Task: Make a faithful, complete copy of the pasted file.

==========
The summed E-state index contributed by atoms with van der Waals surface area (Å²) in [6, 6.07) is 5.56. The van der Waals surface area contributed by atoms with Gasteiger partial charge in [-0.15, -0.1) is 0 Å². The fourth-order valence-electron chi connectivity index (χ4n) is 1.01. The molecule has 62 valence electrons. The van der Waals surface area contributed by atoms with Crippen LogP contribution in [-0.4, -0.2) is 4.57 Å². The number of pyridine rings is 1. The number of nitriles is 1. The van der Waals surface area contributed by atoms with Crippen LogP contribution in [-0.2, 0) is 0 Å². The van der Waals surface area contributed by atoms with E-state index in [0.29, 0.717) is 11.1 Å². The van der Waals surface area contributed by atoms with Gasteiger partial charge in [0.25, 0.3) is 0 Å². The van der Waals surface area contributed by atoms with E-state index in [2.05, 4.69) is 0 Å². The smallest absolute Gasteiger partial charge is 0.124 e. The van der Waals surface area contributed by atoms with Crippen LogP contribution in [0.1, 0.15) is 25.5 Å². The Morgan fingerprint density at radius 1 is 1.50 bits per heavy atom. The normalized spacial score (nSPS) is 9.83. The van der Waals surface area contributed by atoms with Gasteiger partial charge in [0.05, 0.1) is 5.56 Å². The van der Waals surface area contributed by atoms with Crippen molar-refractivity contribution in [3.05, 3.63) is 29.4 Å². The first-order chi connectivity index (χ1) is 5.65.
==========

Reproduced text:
The summed E-state index contributed by atoms with van der Waals surface area (Å²) in [6, 6.07) is 5.56. The van der Waals surface area contributed by atoms with Gasteiger partial charge in [-0.15, -0.1) is 0 Å². The fourth-order valence-electron chi connectivity index (χ4n) is 1.01. The molecule has 62 valence electrons. The van der Waals surface area contributed by atoms with Crippen LogP contribution in [-0.4, -0.2) is 4.57 Å². The number of pyridine rings is 1. The number of nitriles is 1. The van der Waals surface area contributed by atoms with Crippen LogP contribution in [-0.2, 0) is 0 Å². The van der Waals surface area contributed by atoms with E-state index in [0.29, 0.717) is 11.1 Å². The van der Waals surface area contributed by atoms with Gasteiger partial charge in [0.25, 0.3) is 0 Å². The van der Waals surface area contributed by atoms with E-state index in [2.05, 4.69) is 0 Å². The smallest absolute Gasteiger partial charge is 0.124 e. The van der Waals surface area contributed by atoms with Crippen LogP contribution in [0.1, 0.15) is 25.5 Å². The Morgan fingerprint density at radius 1 is 1.50 bits per heavy atom. The normalized spacial score (nSPS) is 9.83. The van der Waals surface area contributed by atoms with Gasteiger partial charge in [0.05, 0.1) is 5.56 Å². The van der Waals surface area contributed by atoms with Crippen molar-refractivity contribution in [3.05, 3.63) is 29.4 Å². The first-order chi connectivity index (χ1) is 5.65.